- Juventus: Twice consecutive AIC’s Serie A Manager of the Year (2011/12, 2012/13)

- Juventus: Three-time consecutive Scudetto winner (2011/12, 2012/13, 2013/14)

Next season, Giovinco will play under Greg Vanney, whose (top league) coaching honours include:

- Three sentences on his coaching career on Wikipedia; theoretically two, if a semicolon was properly used.

It is unbelievably unfair and irresponsible for both Giovinco and Vanney that TFC expects Giovinco to perform under Vanney as he has with Allegri or Conte. Despite his natural talent, Giovinco steal needs the experience leadership from the person he works for.

Quite frankly, “experience” and “leadership” should never be used to describe Toronto FC.

In the same vein, Giovinco will go from playing with a Champions League-calibre* team to playing with a team that struggles in the Voyageurs Cup.

He will go from pro-Juventus refereeing** to the shambles that is MLS refereeng.

He will go from the most winningest team in Italy, to, well, Toronto FC.

And if that hasn’t convinced you that this signing is terrible, consider this: has there ever been an Italian to perform well while wearing a red jersey?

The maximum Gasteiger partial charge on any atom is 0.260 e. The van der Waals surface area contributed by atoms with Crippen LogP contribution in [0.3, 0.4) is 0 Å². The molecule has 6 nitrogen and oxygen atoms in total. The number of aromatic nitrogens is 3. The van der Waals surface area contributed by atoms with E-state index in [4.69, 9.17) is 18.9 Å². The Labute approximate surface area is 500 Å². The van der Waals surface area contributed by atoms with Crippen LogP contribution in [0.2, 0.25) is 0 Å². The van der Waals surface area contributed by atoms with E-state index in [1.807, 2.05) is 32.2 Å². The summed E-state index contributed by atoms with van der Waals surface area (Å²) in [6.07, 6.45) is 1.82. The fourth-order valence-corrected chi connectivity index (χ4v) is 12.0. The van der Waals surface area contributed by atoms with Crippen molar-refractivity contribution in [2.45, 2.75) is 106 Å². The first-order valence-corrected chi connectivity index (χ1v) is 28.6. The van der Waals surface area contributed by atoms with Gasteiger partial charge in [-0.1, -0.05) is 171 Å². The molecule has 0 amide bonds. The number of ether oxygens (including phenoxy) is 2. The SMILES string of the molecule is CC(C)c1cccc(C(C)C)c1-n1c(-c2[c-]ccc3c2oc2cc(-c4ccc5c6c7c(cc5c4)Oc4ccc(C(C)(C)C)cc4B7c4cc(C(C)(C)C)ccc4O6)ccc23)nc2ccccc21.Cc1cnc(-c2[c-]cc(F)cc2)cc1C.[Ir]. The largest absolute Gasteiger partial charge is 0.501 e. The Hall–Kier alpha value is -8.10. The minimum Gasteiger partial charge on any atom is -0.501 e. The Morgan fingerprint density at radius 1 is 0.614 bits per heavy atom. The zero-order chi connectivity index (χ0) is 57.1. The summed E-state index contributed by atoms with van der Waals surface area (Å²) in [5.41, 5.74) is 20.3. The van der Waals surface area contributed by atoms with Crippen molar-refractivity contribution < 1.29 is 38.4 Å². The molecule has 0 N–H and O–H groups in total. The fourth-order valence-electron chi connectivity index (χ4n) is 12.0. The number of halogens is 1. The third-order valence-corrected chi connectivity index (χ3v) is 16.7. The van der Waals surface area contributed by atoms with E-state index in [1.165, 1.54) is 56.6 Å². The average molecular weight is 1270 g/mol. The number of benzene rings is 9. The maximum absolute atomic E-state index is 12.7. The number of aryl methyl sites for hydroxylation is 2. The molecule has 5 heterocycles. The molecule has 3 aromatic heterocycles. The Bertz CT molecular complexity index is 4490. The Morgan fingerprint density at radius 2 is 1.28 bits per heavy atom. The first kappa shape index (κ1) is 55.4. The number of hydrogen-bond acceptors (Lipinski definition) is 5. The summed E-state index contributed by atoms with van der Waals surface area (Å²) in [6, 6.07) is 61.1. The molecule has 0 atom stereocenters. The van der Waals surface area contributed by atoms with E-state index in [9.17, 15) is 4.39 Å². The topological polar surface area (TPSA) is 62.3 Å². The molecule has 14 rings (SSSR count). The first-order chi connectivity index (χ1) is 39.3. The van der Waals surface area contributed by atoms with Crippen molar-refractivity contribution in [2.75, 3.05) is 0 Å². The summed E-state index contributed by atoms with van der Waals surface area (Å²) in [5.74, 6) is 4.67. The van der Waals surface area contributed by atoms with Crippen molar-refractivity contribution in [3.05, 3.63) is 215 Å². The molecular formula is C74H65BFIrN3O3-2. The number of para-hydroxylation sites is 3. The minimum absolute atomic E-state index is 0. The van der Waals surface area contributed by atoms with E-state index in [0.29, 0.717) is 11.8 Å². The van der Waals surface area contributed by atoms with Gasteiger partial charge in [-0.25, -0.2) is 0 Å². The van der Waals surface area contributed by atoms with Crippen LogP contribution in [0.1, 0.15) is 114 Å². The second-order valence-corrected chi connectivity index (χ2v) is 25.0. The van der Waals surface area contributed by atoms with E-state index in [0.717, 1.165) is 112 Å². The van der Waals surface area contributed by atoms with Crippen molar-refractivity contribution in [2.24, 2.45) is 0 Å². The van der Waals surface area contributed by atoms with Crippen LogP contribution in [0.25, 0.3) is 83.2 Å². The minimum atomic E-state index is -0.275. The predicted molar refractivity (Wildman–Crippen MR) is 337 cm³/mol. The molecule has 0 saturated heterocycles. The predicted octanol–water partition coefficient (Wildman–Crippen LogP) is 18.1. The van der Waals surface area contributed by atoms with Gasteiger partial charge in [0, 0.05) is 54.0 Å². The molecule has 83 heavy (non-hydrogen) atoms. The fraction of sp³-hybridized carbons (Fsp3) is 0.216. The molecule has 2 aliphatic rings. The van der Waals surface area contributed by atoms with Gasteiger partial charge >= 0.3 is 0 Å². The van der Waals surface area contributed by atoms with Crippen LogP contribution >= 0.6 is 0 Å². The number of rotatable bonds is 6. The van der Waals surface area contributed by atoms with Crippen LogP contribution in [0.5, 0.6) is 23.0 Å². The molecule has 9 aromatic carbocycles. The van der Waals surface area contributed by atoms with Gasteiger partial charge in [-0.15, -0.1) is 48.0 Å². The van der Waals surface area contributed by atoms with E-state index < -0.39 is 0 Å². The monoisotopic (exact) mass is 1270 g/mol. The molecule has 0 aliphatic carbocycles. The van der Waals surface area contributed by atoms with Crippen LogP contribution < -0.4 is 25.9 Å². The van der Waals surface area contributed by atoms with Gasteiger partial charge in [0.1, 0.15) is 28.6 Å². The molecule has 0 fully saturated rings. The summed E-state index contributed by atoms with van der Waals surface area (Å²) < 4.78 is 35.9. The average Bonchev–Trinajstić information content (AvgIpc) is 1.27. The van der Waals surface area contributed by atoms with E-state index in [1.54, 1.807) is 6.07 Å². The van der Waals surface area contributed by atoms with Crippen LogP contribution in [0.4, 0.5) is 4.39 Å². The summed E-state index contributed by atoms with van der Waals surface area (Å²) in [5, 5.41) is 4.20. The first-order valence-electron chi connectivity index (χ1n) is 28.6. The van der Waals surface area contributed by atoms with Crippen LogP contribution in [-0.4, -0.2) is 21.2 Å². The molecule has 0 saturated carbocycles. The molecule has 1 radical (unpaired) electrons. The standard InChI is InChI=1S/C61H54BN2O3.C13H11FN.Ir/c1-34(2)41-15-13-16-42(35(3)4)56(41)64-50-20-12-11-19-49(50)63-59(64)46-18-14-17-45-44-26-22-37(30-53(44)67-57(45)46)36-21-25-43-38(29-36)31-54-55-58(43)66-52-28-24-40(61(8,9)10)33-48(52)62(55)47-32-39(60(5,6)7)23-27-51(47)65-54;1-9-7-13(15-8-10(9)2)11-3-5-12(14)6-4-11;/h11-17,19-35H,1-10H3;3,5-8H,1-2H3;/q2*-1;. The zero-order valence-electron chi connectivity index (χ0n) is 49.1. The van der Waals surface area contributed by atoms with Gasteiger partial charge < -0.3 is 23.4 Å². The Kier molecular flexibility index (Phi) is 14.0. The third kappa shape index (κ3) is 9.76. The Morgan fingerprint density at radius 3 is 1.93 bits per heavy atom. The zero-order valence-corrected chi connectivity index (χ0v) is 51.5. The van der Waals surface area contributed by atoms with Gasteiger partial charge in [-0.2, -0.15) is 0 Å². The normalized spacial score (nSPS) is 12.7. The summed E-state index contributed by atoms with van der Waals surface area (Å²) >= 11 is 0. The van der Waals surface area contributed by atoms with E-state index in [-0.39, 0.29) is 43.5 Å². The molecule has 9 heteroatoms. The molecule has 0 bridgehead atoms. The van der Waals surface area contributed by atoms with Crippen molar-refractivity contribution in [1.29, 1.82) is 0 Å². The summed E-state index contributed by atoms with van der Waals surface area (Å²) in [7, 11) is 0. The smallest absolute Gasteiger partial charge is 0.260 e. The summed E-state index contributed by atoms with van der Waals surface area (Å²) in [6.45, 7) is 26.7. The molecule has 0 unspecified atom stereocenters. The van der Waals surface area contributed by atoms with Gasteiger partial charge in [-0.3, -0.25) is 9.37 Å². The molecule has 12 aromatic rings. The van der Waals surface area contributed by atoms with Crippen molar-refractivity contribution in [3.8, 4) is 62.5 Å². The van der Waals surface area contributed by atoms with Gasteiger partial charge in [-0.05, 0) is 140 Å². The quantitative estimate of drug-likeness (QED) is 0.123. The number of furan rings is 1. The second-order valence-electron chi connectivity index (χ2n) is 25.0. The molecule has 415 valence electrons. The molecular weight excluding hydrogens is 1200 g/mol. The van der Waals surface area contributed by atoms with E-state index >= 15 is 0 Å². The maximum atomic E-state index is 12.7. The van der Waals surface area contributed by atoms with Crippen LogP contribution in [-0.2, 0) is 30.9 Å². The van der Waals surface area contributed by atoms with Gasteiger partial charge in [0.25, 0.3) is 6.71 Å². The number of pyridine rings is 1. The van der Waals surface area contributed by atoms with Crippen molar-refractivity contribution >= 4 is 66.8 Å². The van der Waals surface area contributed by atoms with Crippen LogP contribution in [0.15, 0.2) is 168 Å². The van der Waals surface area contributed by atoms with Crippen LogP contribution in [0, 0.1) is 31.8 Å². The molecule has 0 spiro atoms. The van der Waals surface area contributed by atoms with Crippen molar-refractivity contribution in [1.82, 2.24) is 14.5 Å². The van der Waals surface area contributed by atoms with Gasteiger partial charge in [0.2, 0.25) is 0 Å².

The sad truth is, Giovinco will arrive in Toronto with high expectations, both from him and on him, soon to be shattered by the reality that is the horrowshow of Toronto FC.

He’ll be back in Torino by the next January Transfer Window.

*I am well aware that Juventus have been pretty terrible in Champions League in recent history, hence the “calibre” addition.

**Cue angry comments from Juventini. Yeah, yeah, yeah, you’re innocent little lambs.


Univ. of Guelph, Univ. of W. Ontario, Brock University
Club Domestic:
Toronto FC
Club Foreign:
Supported Udinese since birth, TFC was her own stupid decision; writing on her masochistic relationship with soccer started after. Doomed as a Canadian - Friulano - Swiss - Filipina. Searching for Juventini actually from Turin and running for FIFA Prez.